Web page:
Fleeing And Eluding in Michigan: What You Need To Know!

Fleeing and Eluding is a charge that refers to a driver in a vehicle, not a person on foot.

 

When you hear the term ‘Fleeing and Eluding” you typically think of people running from the police. In the movies, it’s usually a good guy who got caught up in a bad situation. He knows that the cops won’t believe him even though he’s telling the truth, so he runs. Sometimes it’s a bad guy who uses evasive maneuvers to get away from officers in pursuit after he’s murdered someone and was almost caught.

 

Either way, neither of these scenarios has anything to do with Fleeing and Eluding in Michigan. Running away from the police and hoping they don’t catch you might be charged as Resisting and Obstructing. So what does Fleeing and Eluding mean in Michigan? Well, let’s break it down…

 

Fleeing and eluding is where a driver of a motor vehicle willfully fails to stop for a police or conservation officer. The officer could be signaling an individual to stop by emergency light, voice command, siren, by hand, or using some other audible or visual signal. In other words, if you are on foot and running from the police in Michigan, you are NOT fleeing and eluding. This charge only applies to people who are in a vehicle, and failing to stop when an officer tells them to.

 

In Michigan, Fleeing and Eluding charges are divided into four categories, called degrees. Each degree refers to a specific situation in which this crime is committed, and is punishable by very specific jail or prison sentences and fines. Here are the four categories, and their punishments, in Michigan:

 

Fourth Degree Fleeing and Eluding:

If a driver flees by increasing the speed of their vehicle, or by turning off their headlights in an attempt to hide from police, it is Fourth Degree Fleeing and Eluding. This is a felony under Michigan law, with a maximum punishment of up to 2 years in prison, a fine of up to $2,000.00, or both.

 

Third Degree Fleeing and Eluding:

Third degree fleeing and eluding is when one or more of the following occurs:

1) when in the course of fleeing a collision or accident occurs,

2) if a portion of the fleeing happened in an area where the speed limit is 35 mph or less.

3) The person has a prior Fourth Degree Fleeing and Eluding conviction.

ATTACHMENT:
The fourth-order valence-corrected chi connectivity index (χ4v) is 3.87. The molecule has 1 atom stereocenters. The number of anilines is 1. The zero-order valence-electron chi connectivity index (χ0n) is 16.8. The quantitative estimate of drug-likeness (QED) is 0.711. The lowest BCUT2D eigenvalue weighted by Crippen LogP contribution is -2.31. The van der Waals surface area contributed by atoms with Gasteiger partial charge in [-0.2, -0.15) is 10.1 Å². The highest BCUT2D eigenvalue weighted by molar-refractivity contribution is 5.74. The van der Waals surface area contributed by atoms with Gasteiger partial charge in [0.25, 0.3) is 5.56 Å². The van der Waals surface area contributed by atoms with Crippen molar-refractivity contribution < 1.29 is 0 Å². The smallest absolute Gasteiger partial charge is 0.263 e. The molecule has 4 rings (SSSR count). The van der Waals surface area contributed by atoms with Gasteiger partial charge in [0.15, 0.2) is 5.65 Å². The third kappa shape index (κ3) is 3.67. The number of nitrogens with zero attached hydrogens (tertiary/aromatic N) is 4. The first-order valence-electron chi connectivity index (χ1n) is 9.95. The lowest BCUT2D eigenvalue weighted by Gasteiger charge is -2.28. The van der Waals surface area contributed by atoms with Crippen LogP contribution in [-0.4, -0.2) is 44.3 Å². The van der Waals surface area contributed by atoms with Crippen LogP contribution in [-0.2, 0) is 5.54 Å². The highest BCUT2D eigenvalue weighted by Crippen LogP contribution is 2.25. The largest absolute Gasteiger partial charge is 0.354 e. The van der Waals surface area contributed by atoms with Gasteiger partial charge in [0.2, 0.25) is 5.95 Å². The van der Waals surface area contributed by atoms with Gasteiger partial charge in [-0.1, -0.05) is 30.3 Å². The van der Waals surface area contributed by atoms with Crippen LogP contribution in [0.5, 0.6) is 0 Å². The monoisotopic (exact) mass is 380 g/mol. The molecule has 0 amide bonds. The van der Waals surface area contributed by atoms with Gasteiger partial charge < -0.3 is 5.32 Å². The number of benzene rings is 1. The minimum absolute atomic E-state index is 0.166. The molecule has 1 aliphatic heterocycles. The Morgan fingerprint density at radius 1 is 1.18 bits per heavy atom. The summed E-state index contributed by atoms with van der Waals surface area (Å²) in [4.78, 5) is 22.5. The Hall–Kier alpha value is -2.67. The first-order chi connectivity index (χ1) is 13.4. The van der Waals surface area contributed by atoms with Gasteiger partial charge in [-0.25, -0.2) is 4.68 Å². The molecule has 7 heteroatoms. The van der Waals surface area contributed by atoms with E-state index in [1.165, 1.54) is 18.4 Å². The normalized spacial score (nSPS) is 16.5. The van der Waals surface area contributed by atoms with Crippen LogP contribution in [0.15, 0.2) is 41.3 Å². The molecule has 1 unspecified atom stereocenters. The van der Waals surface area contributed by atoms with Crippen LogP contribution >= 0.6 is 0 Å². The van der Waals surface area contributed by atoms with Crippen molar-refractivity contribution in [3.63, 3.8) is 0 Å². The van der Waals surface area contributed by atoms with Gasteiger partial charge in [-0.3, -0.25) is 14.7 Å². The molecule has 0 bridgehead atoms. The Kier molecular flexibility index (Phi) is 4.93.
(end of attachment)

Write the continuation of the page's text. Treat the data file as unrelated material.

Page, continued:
Under state law this is a felony with a penalty of up to 5 years in prison, a fine of up to $5,000.00, or both.

 

Second Degree Fleeing and Eluding:

This charge is used when one or more of the following happens:

1) The violation causes an individual serious bodily injury

2) The fleeing person has one or more prior convictions of First, Second, or Third Degree Fleeing and Eluding

3) The fleeing individual had two or more prior convictions for Fourth Degree Fleeing and Eluding. Second Degree Fleeing and Eluding is a felony with a maximum penalty of up to 10 years in prison, a fine of up to $10,000.00, or both.

 

First Degree Fleeing and Eluding:

First degree fleeing and eluding is where someone’s death is caused as a result of the Fleeing and Eluding. Ere in Michigan this is a felony with a maximum penalty of 15 years in prison, a fine of up to $15,000.00, or both.

 

There are two other important facts to remember with regard to Fleeing and Eluding charges here in Michigan:

 

  1. Because Fleeing and Eluding is a driving related crime, all convictions affect your driving privileges. Anyone convicted of Third and Fourth degree Fleeing and Eluding will have their driver’s license suspended, while those convicted of First and Second Degree Fleeing and Eluding will have their license revoked.

 

  1. As of November 2012, this law was amended to include individuals fleeing and eluding on vessels such as speedboats. The penalties for not stopping your boat when ordered to do so by an officer of the law are virtually the same.

 

Fleeing and Eluding charges are very serious in Michigan, and anyone convicted of this crime may be looking as substantial prison time, in addition to cripplingly high fines. The skilled attorneys at The Kronzek Firm have many years of experience defending Fleeing and Eluding charges in Michigan. So if you or a loved one need aggressive defense against fleeing and eluding charges in the Lower Peninsula, call us immediately at 766 866 5245. We are available 24/7 to assist you.

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